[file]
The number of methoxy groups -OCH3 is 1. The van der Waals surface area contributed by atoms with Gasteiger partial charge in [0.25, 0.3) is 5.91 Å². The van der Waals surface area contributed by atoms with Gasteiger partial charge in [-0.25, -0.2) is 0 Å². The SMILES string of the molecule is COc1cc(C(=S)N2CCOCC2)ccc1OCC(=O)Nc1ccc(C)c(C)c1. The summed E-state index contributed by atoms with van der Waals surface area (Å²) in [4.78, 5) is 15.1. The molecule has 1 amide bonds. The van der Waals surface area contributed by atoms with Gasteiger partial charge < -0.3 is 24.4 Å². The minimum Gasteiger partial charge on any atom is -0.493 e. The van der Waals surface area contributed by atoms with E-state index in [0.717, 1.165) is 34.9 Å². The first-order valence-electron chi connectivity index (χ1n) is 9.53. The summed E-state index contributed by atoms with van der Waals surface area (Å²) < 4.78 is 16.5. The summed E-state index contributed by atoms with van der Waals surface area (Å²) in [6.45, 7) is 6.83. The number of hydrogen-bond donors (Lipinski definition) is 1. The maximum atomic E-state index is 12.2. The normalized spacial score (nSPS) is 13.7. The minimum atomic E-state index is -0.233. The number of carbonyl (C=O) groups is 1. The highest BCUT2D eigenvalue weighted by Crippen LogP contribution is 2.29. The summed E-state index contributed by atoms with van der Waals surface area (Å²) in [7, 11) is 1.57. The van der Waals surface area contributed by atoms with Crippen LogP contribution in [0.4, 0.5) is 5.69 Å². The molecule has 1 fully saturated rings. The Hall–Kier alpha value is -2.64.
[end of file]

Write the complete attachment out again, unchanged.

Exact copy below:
The number of methoxy groups -OCH3 is 1. The van der Waals surface area contributed by atoms with Gasteiger partial charge in [0.25, 0.3) is 5.91 Å². The van der Waals surface area contributed by atoms with Gasteiger partial charge in [-0.25, -0.2) is 0 Å². The SMILES string of the molecule is COc1cc(C(=S)N2CCOCC2)ccc1OCC(=O)Nc1ccc(C)c(C)c1. The summed E-state index contributed by atoms with van der Waals surface area (Å²) in [4.78, 5) is 15.1. The molecule has 1 amide bonds. The van der Waals surface area contributed by atoms with Gasteiger partial charge < -0.3 is 24.4 Å². The minimum Gasteiger partial charge on any atom is -0.493 e. The van der Waals surface area contributed by atoms with E-state index in [0.717, 1.165) is 34.9 Å². The first-order valence-electron chi connectivity index (χ1n) is 9.53. The summed E-state index contributed by atoms with van der Waals surface area (Å²) < 4.78 is 16.5. The summed E-state index contributed by atoms with van der Waals surface area (Å²) in [6.45, 7) is 6.83. The number of hydrogen-bond donors (Lipinski definition) is 1. The maximum atomic E-state index is 12.2. The normalized spacial score (nSPS) is 13.7. The minimum atomic E-state index is -0.233. The number of carbonyl (C=O) groups is 1. The highest BCUT2D eigenvalue weighted by Crippen LogP contribution is 2.29. The summed E-state index contributed by atoms with van der Waals surface area (Å²) in [7, 11) is 1.57. The van der Waals surface area contributed by atoms with Crippen LogP contribution in [0.4, 0.5) is 5.69 Å². The molecule has 1 fully saturated rings. The Hall–Kier alpha value is -2.64.